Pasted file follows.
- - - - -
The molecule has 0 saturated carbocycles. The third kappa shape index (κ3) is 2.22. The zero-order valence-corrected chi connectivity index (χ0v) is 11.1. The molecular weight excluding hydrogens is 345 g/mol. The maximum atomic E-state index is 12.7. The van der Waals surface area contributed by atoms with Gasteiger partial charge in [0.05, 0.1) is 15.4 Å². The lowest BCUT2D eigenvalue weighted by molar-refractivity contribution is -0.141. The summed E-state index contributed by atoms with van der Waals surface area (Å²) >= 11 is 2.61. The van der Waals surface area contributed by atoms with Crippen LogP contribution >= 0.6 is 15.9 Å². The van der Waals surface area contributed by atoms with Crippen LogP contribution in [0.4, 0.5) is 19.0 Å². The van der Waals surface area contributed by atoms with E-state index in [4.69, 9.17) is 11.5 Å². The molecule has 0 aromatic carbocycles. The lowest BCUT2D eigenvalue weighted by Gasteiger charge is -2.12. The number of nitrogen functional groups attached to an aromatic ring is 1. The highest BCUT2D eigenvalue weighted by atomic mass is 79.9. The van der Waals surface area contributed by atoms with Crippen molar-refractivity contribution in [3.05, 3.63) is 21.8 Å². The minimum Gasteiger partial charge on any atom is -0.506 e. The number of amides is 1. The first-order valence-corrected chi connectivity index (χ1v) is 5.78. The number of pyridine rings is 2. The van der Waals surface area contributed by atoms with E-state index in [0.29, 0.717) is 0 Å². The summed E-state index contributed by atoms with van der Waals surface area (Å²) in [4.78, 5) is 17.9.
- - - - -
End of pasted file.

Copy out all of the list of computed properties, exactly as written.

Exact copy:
The molecule has 0 saturated carbocycles. The third kappa shape index (κ3) is 2.22. The zero-order valence-corrected chi connectivity index (χ0v) is 11.1. The molecular weight excluding hydrogens is 345 g/mol. The maximum atomic E-state index is 12.7. The van der Waals surface area contributed by atoms with Gasteiger partial charge in [0.05, 0.1) is 15.4 Å². The lowest BCUT2D eigenvalue weighted by molar-refractivity contribution is -0.141. The summed E-state index contributed by atoms with van der Waals surface area (Å²) >= 11 is 2.61. The van der Waals surface area contributed by atoms with Crippen LogP contribution >= 0.6 is 15.9 Å². The van der Waals surface area contributed by atoms with Crippen LogP contribution in [0.4, 0.5) is 19.0 Å². The van der Waals surface area contributed by atoms with E-state index in [4.69, 9.17) is 11.5 Å². The molecule has 0 aromatic carbocycles. The lowest BCUT2D eigenvalue weighted by Gasteiger charge is -2.12. The number of nitrogen functional groups attached to an aromatic ring is 1. The highest BCUT2D eigenvalue weighted by atomic mass is 79.9. The van der Waals surface area contributed by atoms with Crippen molar-refractivity contribution in [3.05, 3.63) is 21.8 Å². The minimum Gasteiger partial charge on any atom is -0.506 e. The number of amides is 1. The first-order valence-corrected chi connectivity index (χ1v) is 5.78. The number of pyridine rings is 2. The van der Waals surface area contributed by atoms with E-state index in [0.29, 0.717) is 0 Å². The summed E-state index contributed by atoms with van der Waals surface area (Å²) in [4.78, 5) is 17.9.